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To Swedish radio, after his protégé had lost, Professor Binocs said, "Borg is not upset. He feels sorry for all of you."
To a British journalist who asked if he was a Brit, Honsai said, "I've forgotten."
To a German television commentator who had asked what to do about a bad back, he said, "Give up the wine."
To an American magazine writer who had heard that Ava Gardner and Ingrid Bergman had once been among his disciples, he said, "I have treated the most famous and most toughest and most greatest people in all the world. Who? I can't tell you."
Then, while walking away with a tournament official, the Professor seemed very worried. "Look, James Coburn called me," he said. "He can't do lunch, but can we get him two tickets?"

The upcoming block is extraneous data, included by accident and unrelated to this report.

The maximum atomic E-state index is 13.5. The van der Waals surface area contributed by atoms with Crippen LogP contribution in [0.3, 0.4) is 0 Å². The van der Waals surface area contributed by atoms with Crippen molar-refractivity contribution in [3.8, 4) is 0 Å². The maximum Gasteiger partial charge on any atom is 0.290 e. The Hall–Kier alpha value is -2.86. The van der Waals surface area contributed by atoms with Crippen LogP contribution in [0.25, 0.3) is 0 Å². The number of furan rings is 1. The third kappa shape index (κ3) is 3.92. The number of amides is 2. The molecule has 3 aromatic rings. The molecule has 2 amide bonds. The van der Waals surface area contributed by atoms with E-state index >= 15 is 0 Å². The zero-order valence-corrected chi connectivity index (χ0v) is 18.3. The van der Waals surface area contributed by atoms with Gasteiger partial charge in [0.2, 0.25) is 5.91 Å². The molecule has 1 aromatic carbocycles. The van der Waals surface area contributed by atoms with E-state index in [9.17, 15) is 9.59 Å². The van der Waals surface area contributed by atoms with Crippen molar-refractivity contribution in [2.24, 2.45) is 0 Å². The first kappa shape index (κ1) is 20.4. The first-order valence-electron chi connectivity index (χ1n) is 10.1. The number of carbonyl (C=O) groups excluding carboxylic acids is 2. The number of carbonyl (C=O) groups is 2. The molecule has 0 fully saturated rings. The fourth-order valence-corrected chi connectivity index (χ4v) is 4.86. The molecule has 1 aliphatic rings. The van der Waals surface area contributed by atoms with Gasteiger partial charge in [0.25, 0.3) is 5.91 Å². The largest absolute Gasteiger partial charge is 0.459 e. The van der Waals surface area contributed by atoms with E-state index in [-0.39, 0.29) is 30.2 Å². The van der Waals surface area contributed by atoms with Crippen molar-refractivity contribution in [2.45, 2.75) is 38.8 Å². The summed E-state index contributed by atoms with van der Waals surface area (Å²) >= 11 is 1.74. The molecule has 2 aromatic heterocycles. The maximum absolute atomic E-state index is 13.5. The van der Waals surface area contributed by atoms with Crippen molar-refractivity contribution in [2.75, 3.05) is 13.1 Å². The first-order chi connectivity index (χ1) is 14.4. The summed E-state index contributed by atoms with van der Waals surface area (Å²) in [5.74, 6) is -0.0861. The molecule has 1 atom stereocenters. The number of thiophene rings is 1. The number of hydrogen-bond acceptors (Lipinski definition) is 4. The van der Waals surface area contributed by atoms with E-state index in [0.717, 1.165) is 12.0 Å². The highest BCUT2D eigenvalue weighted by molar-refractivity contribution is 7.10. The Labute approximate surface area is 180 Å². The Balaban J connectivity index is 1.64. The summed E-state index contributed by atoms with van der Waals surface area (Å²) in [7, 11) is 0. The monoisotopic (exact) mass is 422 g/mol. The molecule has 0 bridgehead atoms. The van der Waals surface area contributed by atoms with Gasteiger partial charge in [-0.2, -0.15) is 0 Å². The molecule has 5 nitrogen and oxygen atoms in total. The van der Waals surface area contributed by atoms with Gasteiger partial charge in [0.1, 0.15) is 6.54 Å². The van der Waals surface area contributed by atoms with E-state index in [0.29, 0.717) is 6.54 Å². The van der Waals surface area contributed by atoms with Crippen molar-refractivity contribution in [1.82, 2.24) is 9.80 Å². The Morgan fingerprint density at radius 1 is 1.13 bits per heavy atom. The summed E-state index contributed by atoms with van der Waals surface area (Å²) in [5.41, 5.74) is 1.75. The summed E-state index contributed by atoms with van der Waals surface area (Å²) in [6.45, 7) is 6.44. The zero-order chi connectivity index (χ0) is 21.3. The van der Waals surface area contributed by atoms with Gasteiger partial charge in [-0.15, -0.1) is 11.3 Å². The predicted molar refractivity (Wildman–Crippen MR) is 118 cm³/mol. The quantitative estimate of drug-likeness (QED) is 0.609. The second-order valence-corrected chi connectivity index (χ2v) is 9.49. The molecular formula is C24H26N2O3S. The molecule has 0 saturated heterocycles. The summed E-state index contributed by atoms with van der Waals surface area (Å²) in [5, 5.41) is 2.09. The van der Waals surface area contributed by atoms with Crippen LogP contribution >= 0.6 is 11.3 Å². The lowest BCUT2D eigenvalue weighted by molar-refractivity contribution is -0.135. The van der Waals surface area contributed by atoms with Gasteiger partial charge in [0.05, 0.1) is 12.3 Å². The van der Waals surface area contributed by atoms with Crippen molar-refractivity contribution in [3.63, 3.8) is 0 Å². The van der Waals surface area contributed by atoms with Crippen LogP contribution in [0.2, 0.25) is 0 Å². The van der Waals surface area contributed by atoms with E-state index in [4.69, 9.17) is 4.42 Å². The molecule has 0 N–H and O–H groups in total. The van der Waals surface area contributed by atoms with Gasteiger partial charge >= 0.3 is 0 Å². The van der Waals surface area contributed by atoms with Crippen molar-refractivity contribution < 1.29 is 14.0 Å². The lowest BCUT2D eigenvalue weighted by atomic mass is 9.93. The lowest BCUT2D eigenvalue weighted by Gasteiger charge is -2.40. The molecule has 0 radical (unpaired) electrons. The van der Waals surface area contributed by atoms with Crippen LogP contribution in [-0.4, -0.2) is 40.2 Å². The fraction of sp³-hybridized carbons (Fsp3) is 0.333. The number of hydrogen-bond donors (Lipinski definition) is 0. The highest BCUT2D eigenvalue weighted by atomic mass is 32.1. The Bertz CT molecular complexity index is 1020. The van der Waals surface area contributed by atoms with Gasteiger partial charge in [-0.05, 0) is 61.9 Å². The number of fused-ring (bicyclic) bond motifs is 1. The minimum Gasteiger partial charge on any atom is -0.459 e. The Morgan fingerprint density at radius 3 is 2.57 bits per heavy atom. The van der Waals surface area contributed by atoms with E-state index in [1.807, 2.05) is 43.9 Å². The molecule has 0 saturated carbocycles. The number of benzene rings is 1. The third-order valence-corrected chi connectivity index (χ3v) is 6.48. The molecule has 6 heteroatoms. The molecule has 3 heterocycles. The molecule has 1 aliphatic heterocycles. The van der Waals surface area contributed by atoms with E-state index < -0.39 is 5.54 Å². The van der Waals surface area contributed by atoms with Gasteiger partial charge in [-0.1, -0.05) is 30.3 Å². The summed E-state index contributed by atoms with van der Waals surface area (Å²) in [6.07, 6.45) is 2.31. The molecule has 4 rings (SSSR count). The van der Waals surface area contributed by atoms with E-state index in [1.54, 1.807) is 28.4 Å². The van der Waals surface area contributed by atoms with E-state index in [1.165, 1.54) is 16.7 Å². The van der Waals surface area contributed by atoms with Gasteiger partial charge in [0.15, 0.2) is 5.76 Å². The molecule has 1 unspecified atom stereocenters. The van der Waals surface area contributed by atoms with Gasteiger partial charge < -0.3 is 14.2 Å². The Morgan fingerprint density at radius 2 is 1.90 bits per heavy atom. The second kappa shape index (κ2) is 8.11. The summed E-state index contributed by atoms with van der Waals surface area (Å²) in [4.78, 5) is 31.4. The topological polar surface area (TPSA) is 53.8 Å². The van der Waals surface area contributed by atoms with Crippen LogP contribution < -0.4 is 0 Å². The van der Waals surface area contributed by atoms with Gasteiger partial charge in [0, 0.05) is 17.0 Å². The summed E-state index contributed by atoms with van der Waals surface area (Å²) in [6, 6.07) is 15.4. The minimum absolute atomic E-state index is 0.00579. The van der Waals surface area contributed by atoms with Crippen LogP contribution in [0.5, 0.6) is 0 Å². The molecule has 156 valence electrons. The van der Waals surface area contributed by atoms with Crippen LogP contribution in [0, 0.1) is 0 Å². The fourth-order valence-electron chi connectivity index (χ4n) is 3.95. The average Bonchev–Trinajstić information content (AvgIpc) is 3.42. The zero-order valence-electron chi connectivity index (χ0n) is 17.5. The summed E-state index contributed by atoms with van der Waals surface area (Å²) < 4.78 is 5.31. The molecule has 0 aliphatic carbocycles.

The sorrowful deeds of the next few days—a tennis player's efforts to find a life again, his wife's attempt to take hers—were yet to come, but doom was already in the salt air above the Mediterranean. Mourning, too. The return of Borg had turned into a tragicomic carnival act starring somebody named Tia Honsai, three or four or five women and one pair of binoculars. A phrase came to French lips: La mer s'est élevée avec les pleurs.
The sea has risen with tears.